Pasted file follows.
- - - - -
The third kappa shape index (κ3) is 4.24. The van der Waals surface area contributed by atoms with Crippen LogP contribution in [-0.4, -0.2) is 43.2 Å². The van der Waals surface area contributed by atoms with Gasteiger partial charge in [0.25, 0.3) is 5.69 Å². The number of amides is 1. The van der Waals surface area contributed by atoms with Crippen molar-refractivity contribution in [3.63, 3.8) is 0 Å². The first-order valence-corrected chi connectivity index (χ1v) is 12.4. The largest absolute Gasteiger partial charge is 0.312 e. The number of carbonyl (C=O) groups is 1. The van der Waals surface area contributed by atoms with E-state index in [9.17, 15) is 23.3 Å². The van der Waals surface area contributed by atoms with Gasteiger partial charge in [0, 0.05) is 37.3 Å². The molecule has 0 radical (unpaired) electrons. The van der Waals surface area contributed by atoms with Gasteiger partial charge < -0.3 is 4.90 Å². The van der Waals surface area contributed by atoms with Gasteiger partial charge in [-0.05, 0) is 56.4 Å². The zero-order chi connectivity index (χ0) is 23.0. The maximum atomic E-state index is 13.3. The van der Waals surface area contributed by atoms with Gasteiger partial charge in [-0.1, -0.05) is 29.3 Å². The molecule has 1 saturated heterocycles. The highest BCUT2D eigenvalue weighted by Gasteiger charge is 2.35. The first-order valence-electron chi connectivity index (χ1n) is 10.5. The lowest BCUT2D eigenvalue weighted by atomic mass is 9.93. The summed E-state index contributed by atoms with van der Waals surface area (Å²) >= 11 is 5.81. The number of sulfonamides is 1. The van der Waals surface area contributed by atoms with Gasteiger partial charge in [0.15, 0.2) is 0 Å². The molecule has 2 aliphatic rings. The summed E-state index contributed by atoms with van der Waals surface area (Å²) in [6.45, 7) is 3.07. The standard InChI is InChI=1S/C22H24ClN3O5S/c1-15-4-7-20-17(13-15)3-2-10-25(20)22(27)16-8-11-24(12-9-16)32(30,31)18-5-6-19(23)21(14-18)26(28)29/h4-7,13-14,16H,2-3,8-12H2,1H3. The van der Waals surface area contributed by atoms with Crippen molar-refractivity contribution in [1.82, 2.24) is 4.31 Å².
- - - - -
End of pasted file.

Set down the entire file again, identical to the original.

The third kappa shape index (κ3) is 4.24. The van der Waals surface area contributed by atoms with Crippen LogP contribution in [-0.4, -0.2) is 43.2 Å². The van der Waals surface area contributed by atoms with Gasteiger partial charge in [0.25, 0.3) is 5.69 Å². The number of amides is 1. The van der Waals surface area contributed by atoms with Crippen molar-refractivity contribution in [3.63, 3.8) is 0 Å². The first-order valence-corrected chi connectivity index (χ1v) is 12.4. The largest absolute Gasteiger partial charge is 0.312 e. The number of carbonyl (C=O) groups is 1. The van der Waals surface area contributed by atoms with E-state index in [9.17, 15) is 23.3 Å². The van der Waals surface area contributed by atoms with Gasteiger partial charge in [0, 0.05) is 37.3 Å². The molecule has 0 radical (unpaired) electrons. The van der Waals surface area contributed by atoms with Gasteiger partial charge < -0.3 is 4.90 Å². The van der Waals surface area contributed by atoms with Gasteiger partial charge in [-0.05, 0) is 56.4 Å². The zero-order chi connectivity index (χ0) is 23.0. The maximum atomic E-state index is 13.3. The van der Waals surface area contributed by atoms with Gasteiger partial charge in [-0.1, -0.05) is 29.3 Å². The molecule has 1 saturated heterocycles. The highest BCUT2D eigenvalue weighted by Gasteiger charge is 2.35. The first-order valence-electron chi connectivity index (χ1n) is 10.5. The lowest BCUT2D eigenvalue weighted by atomic mass is 9.93. The summed E-state index contributed by atoms with van der Waals surface area (Å²) >= 11 is 5.81. The number of sulfonamides is 1. The van der Waals surface area contributed by atoms with Gasteiger partial charge in [0.15, 0.2) is 0 Å². The molecule has 2 aliphatic rings. The summed E-state index contributed by atoms with van der Waals surface area (Å²) in [6.45, 7) is 3.07. The standard InChI is InChI=1S/C22H24ClN3O5S/c1-15-4-7-20-17(13-15)3-2-10-25(20)22(27)16-8-11-24(12-9-16)32(30,31)18-5-6-19(23)21(14-18)26(28)29/h4-7,13-14,16H,2-3,8-12H2,1H3. The van der Waals surface area contributed by atoms with Crippen molar-refractivity contribution in [1.82, 2.24) is 4.31 Å².